I started getting into covering R&B songs in [my first group] the Black Republicans, and we all had an affinity for Seventies soul music, Motown, Stax, Philadelphia soul music, a lot of pop soul. That was kind of that. And we also obviously were into what was then called indie rock or “college rock.” I remember the first songs that we played as the original foursome of the Whigs: The first day, we played “Psychedelic Shack” by the Temptations, “The Rover” by Led Zeppelin, and “One Day” by the Church. If that, in a roundabout way, answers your question, it’s sort of a mash up of those three bands.
When and how did you find your singing voice?
I started my first band was when I was in high school, and we were called Helen Highwater. The name was given to us by Allen Collins from Lynyrd Skynyrd. I’d found the Rossington-Collins Band was the surviving members of Lynyrd Skynyrd, and they were in a Jacksonville phone book that I found in the library. And I gave it to our guitar player, Mike, who was like the biggest Skynyrd freak. And he called and started a friendship with Allen Collins who gave us the name of the band. So a lot of my first singing was singing Ronnie Van Zant, who I love to this day. He was an incredible singer, great songwriter.
Later when I went to college and started going to punk rock shows in particular, I loved Hüsker Dü. And that was a very primary influence on how I started playing guitar. I think Grant [Hart]’s vocals were a little more the way I was singing a little bit, the kind of scream-singing. Those were two of the formational moments of my voice until I found what it was going to do on its own later. It took me a while to find out what I wanted to be, and I don’t think I really got there until Congregation, the third Whigs record.
Since you mentioned Congregation, what is your favorite album from the early Whigs era?
I felt like we started writing really good songs around then that were unique and that sounded like us. We’d found our sound. The wah-wah and the amped-up R&B versions started to emerge there and become a part of what we did. We were also playing a lot of shows then. Once we got signed to Sub Pop, we’d play 200 shows a year, and you get good when you do that. Then we made Congregation and Gentlemen in 18 months. And Gentlemen opened up another world for us.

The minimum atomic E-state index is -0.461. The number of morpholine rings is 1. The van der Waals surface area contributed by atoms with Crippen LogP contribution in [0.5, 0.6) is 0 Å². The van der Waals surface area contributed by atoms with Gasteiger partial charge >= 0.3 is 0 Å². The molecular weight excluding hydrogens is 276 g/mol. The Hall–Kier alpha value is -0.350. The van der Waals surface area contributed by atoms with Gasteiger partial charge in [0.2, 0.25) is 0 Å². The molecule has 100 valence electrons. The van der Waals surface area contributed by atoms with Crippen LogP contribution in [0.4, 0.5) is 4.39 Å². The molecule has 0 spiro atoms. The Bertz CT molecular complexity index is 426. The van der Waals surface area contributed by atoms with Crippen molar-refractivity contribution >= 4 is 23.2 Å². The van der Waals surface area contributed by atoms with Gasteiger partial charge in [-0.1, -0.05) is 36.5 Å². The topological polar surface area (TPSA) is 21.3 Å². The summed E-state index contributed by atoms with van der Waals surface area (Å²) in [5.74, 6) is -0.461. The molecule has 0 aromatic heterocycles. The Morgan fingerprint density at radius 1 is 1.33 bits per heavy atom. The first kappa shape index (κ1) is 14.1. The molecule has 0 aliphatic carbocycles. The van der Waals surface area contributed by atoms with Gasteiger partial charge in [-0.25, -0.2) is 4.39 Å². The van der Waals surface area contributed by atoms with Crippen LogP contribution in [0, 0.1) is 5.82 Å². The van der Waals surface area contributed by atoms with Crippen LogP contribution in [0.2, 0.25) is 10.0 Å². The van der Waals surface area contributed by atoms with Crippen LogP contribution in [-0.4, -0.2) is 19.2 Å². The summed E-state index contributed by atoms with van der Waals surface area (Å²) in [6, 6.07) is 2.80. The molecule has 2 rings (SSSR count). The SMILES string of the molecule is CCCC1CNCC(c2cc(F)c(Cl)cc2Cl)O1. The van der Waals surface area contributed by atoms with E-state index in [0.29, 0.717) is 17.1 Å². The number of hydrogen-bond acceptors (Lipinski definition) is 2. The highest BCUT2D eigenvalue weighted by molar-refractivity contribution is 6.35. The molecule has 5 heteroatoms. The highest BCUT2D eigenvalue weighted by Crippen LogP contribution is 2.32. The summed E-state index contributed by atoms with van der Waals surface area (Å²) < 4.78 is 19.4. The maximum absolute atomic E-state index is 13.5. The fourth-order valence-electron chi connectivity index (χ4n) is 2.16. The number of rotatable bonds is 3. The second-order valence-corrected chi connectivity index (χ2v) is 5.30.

Well, the popular consensus is Gentlemen.
I had kind of a strange relationship with that album for a while, probably because it became incredibly popular in that time. And a lot of people say it’s been one of their favorite records by us. But I had to reconcile … There’s a lot of emotions in that record, and some of the songs became hard for me to sing. And when I didn’t have to sing them — or stopped singing them for a while — I feel like I was in a better place.
When we reunited in 2012, and I played a bunch of those songs again, it sort of exorcised any kind of weird feeling that I have, and now I’m cool with it. We don’t do every song, but we’re doing three or four right now. But it’s a good record, and it’s messy. It’s a true document of the four of us at that time and absolutely of me as a person.
Some of the lyrics on Gentlemen are brutal, and you almost always come out looking like a creepy bad guy. What do you feel you got out of beating yourself up in your songs?
I was getting to know myself. I had kind of skated through a lot of emotional stuff. The seeds of Gentlemen are in Congregation, and [Gentlemen] is almost part two. I learned accountability. I was maybe prone to blaming my problems on other people. I had a moment of, “Wow, this is me. And this is on me. I’m either responsible or partly responsible for what I’m talking about here.” And I don’t think that had ever really occurred to me. And it was actually quite humbling.